sample in sexualities research is a near-impossibility, as non-heterosexual people make up an undefined and difficult to represent population. As such, I have not attempted to create a representative sample of participants in this study. Rather, participants were recruited through strategic opportunistic sampling through informal networks within lesbian and gay communities. Six interviews were carried out in Edinburgh, two in the Midlands and two in London. All of the participants in this interview study were white. Table 6.1 shows the demographic details for the participants. I am conscious that this small-scale examination of lesbian and gay views

about the effects of legal change on their lives cannot compare to the large legal consciousness investigations that have characterised the field of legal consciousness studies. This study does, therefore, differs in a number of important respects from Patricia Ewick and Susan Silbey’s (1998) study. In the study that formed the basis of The Commonplace of Law, Ewick and Silbey included a number of standardised questions related to legal knowledge, experience of and familiarity with legal institutions (e.g. courts) and specific questions about perceptions of legal authorities and legal procedures. In my study, no questions about legal knowledge were included – the aim of the

interview was solely to collect data in the form of personal narratives, not to evaluate how much legal knowledge interviewees had or to assess whether respondents’ knowledge of law was ‘correct’. Rather, I am interested in the narratives that are produced during the interview as texts. I do not claim that interview accounts are a method of accessing some kind of empirical ‘truth’ or as a window to some higher ‘reality’, but rather I see the interview as a place where stories are solicited by the interviewer and told by the interviewee – a space where co-constructed accounts of the relationship between law and everyday life are produced. Moreover, whereas previous legal consciousness studies have drawn on very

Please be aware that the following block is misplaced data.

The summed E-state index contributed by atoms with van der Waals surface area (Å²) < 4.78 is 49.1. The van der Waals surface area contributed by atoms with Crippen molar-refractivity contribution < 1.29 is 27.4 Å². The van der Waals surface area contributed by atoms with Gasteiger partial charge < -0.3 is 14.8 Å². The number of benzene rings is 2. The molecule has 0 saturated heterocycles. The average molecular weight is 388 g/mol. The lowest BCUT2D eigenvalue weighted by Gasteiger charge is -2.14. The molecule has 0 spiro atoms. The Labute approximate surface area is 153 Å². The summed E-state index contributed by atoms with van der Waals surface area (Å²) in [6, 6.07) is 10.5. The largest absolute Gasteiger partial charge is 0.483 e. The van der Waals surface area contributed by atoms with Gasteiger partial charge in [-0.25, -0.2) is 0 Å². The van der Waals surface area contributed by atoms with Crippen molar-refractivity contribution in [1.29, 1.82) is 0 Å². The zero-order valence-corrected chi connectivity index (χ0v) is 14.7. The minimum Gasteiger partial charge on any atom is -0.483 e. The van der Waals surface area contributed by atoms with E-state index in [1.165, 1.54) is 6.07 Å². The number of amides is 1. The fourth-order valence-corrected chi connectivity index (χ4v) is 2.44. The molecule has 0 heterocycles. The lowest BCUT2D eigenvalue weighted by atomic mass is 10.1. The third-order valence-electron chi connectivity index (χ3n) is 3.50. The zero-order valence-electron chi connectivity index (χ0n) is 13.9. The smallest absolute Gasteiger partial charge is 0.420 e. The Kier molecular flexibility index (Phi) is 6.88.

large numbers of interviews, for this chapter, I have interviewed just a small number of people (ten) about their views. I am not looking to people’s perceptions of law to expose master narratives of the stories that people tell about law (e.g. the three types of legal consciousness described by Ewick and Silbey); rather, I am interested in individual narratives as texts, the stories that each individual tells of their perspective on the legal regulation of nonnormative sexuality. For me, legal consciousness is a method of exposing the micro-interactions that happen at the level of everyday life, with individual experiences and stories of law being the focus of research, rather than broad legal systems and structures. I am also interested in the ways in which stories told in interviews reflect discourse around the issues of same-sex relationship recognition and lesbian and gay parenting using different methodological approaches.